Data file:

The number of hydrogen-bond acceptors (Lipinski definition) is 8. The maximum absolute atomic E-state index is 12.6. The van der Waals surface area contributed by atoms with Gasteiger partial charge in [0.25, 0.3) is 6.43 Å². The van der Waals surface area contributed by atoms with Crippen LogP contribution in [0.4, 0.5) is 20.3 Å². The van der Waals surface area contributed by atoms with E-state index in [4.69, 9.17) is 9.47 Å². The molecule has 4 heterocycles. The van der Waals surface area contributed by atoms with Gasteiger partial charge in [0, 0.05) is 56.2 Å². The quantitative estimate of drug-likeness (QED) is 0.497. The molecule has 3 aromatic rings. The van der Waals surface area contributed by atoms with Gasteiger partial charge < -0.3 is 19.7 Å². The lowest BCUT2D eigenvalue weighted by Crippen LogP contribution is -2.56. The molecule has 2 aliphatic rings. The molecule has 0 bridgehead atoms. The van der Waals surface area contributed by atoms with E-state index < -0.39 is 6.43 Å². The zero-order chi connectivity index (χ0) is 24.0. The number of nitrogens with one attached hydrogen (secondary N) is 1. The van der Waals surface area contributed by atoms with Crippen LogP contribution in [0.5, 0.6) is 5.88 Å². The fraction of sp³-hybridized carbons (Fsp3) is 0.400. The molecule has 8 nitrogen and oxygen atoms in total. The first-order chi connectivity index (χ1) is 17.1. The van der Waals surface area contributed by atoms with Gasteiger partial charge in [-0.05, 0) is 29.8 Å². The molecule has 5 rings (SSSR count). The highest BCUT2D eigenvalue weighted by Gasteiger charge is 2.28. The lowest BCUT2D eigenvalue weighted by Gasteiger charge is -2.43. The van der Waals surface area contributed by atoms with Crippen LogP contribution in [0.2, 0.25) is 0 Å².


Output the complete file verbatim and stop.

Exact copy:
The number of hydrogen-bond acceptors (Lipinski definition) is 8. The maximum absolute atomic E-state index is 12.6. The van der Waals surface area contributed by atoms with Gasteiger partial charge in [0.25, 0.3) is 6.43 Å². The van der Waals surface area contributed by atoms with Crippen LogP contribution in [0.4, 0.5) is 20.3 Å². The van der Waals surface area contributed by atoms with E-state index in [4.69, 9.17) is 9.47 Å². The molecule has 4 heterocycles. The van der Waals surface area contributed by atoms with Gasteiger partial charge in [0, 0.05) is 56.2 Å². The quantitative estimate of drug-likeness (QED) is 0.497. The molecule has 3 aromatic rings. The van der Waals surface area contributed by atoms with Gasteiger partial charge < -0.3 is 19.7 Å². The lowest BCUT2D eigenvalue weighted by Crippen LogP contribution is -2.56. The molecule has 2 aliphatic rings. The molecule has 0 bridgehead atoms. The van der Waals surface area contributed by atoms with E-state index < -0.39 is 6.43 Å². The zero-order chi connectivity index (χ0) is 24.0. The number of nitrogens with one attached hydrogen (secondary N) is 1. The van der Waals surface area contributed by atoms with Crippen LogP contribution in [0.5, 0.6) is 5.88 Å². The fraction of sp³-hybridized carbons (Fsp3) is 0.400. The molecule has 8 nitrogen and oxygen atoms in total. The first-order chi connectivity index (χ1) is 17.1. The van der Waals surface area contributed by atoms with Gasteiger partial charge in [-0.05, 0) is 29.8 Å². The molecule has 5 rings (SSSR count). The highest BCUT2D eigenvalue weighted by Gasteiger charge is 2.28. The lowest BCUT2D eigenvalue weighted by Gasteiger charge is -2.43. The van der Waals surface area contributed by atoms with Crippen LogP contribution in [0.2, 0.25) is 0 Å².